teen driver

National Teen Driver Safety Week 2021

October 17-23, 2021 is National Teen Driver Safety Week. During this week, the US Department of Transportation’s National Highway Traffic Safety Administration encourages parents to have important conversations with their teenagers about staying safe behind the wheel.

According to the United States Department of Transportation, half of all teens will be in a car accident before graduating high school, with car crashes being the leading cause of death among people ages 15 to 18. Over 2,000 people were killed in crashes involving teen drivers in 2019. Here are some tips to share with your teenager about safe driving:

  • Don’t drive while distracted. Research shows that texting and driving increases the risk of a crash 23x. Educate your teen on the dangers of distracted driving… this includes eating, applying makeup, adjusting the radio, and cell phone use.
  • Limit passengers. Studies show that a teenager is 2.5x more likely to engage in risky behaviors while driving with a peer. Familiarize yourself with your state’s graduated driving law and enforce these requirements with your teen driver.
  • Don’t speed. Speeding was a factor in 27% of fatal teen crashes in 2019. Closely monitor your teen to ensure safe driving speeds and behavior. Be a good role model and don’t speed.
  • Wear a seatbelt. Seatbelt use is lowest among teenage drivers. In 2019, 45% of teenage driving fatalities were not wearing a seatbelt. Talk to your teenager about why seatbelts are important. Set the example by always wearing your seatbelt.
  • Don’t drive while drowsy. Studies suggest drowsiness may be a factor in 10% to 20% of fatal or injury crashes. Drivers between 17 and 23 are one of the groups most prone to drowsy driving. Carefully monitor and limit your teenager’s night driving in accordance with state guidelines.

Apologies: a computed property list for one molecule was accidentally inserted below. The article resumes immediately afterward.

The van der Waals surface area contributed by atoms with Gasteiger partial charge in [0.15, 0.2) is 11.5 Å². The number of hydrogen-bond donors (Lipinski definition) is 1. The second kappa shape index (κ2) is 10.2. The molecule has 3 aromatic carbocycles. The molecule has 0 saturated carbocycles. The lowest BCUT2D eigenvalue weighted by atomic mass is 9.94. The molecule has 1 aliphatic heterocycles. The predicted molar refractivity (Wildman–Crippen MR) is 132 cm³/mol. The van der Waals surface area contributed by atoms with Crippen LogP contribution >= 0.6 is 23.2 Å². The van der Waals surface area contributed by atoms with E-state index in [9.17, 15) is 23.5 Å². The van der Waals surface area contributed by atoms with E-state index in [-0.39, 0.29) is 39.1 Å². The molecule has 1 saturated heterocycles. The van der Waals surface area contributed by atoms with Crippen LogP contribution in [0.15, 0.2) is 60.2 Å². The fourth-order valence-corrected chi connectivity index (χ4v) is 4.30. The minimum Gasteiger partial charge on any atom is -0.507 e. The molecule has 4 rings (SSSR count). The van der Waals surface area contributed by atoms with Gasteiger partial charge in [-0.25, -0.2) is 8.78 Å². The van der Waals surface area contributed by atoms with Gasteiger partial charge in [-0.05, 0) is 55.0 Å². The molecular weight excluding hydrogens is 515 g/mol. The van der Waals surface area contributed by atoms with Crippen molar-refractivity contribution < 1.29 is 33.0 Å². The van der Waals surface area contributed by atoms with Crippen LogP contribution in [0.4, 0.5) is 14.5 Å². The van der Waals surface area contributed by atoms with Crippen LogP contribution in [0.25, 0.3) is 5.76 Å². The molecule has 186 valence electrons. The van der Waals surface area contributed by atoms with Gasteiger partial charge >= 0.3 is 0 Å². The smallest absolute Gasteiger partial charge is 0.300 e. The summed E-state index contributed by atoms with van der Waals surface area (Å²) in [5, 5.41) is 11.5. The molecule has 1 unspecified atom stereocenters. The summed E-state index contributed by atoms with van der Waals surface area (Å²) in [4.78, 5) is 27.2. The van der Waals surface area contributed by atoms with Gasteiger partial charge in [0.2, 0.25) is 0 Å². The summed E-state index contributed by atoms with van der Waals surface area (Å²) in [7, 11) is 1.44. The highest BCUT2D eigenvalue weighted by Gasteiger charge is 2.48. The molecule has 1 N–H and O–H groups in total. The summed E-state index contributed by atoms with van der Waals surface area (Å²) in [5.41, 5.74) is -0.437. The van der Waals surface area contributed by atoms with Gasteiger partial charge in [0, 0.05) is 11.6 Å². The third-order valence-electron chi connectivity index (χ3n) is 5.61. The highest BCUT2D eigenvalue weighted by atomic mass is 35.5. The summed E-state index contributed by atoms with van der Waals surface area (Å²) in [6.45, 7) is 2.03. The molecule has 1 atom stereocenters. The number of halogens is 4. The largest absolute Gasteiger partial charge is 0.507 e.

• Don’t drink or do drugs. Drinking or doing drugs is both illegal and dangerous both for teens and for anyone driving a vehicle. Remind your teenager that they should never get into the car with someone who is impaired- in addition to never drinking and driving themselves. Remind your teenager that they can call you or another trusted adult for a safe ride home if they need one.

Additionally, a new season means new hazards to be aware of while on the road. Fall brings much-anticipated sweater weather, but also comes with increased driving risks. Fall weather can be unpredictable, making it necessary to proceed with caution. While some accidents are unavoidable, most can be prevented with the proper safe driving procedures. Remind yourself of these fall safe driving tips, and share them with your teen driver:

  • Kids. Fall is back-to-school season. Be aware of school zones, school busses, and new, inexperienced drivers.
  • Darkness. Daylight savings time means more time to spend driving in the dark. Vision is easily compromised in the dark, so be careful while navigating the roads.
  • Leaves. Leaves can fall into curbs, create piles and become a slick mess on the road. Try to stay away from slick spots and keep plenty of distance between you and the next driver.
  • Deer. You are 3.5x more likely to hit a deer in November than any other time of year due to mating season. Remain cautious of wildlife on the roadside while driving, especially at night. Use your brights when possible.
  • Dampness. Puddles can cause hydroplaning, making your front wheels float and lose control over steering. Drive slow while on wet roads.
  • Fog and frost. Chilly fall mornings can trigger fog and frost, reducing your road perception. Use your fog lights, if available, when driving on chilly, foggy mornings.

Abiding by safe driving tips can help you and others stay safe on the road. For additional questions about safe driving with teens or during the fall months, contact us via the form below. And be sure to like us on Facebook and follow us on LinkedIn for more safety tips and industry news.